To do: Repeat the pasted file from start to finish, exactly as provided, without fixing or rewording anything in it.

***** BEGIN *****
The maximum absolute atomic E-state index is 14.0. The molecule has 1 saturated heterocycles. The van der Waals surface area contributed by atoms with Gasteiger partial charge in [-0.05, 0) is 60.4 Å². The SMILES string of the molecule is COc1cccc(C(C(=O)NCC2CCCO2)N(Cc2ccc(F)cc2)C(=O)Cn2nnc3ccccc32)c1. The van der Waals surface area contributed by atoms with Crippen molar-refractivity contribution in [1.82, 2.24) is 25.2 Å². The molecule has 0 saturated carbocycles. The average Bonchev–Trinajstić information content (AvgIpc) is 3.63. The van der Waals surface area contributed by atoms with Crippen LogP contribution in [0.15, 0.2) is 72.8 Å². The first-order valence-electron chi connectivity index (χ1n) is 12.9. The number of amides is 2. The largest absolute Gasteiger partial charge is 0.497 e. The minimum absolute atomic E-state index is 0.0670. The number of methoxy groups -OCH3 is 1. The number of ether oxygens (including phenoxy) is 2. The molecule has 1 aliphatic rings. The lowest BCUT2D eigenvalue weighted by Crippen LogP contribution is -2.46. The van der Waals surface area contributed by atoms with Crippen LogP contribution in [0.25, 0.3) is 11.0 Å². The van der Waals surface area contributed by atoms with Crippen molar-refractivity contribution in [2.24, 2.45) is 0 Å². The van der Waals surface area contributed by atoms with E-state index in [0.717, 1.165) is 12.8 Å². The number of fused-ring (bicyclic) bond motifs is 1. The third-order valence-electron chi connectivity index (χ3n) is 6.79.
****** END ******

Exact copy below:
The maximum absolute atomic E-state index is 14.0. The molecule has 1 saturated heterocycles. The van der Waals surface area contributed by atoms with Gasteiger partial charge in [-0.05, 0) is 60.4 Å². The SMILES string of the molecule is COc1cccc(C(C(=O)NCC2CCCO2)N(Cc2ccc(F)cc2)C(=O)Cn2nnc3ccccc32)c1. The van der Waals surface area contributed by atoms with Crippen molar-refractivity contribution in [1.82, 2.24) is 25.2 Å². The molecule has 0 saturated carbocycles. The average Bonchev–Trinajstić information content (AvgIpc) is 3.63. The van der Waals surface area contributed by atoms with Crippen LogP contribution in [0.15, 0.2) is 72.8 Å². The first-order valence-electron chi connectivity index (χ1n) is 12.9. The number of amides is 2. The largest absolute Gasteiger partial charge is 0.497 e. The minimum absolute atomic E-state index is 0.0670. The number of methoxy groups -OCH3 is 1. The number of ether oxygens (including phenoxy) is 2. The molecule has 1 aliphatic rings. The lowest BCUT2D eigenvalue weighted by Crippen LogP contribution is -2.46. The van der Waals surface area contributed by atoms with Crippen LogP contribution in [0.25, 0.3) is 11.0 Å². The van der Waals surface area contributed by atoms with Crippen molar-refractivity contribution in [2.24, 2.45) is 0 Å². The van der Waals surface area contributed by atoms with E-state index in [0.717, 1.165) is 12.8 Å². The number of fused-ring (bicyclic) bond motifs is 1. The third-order valence-electron chi connectivity index (χ3n) is 6.79.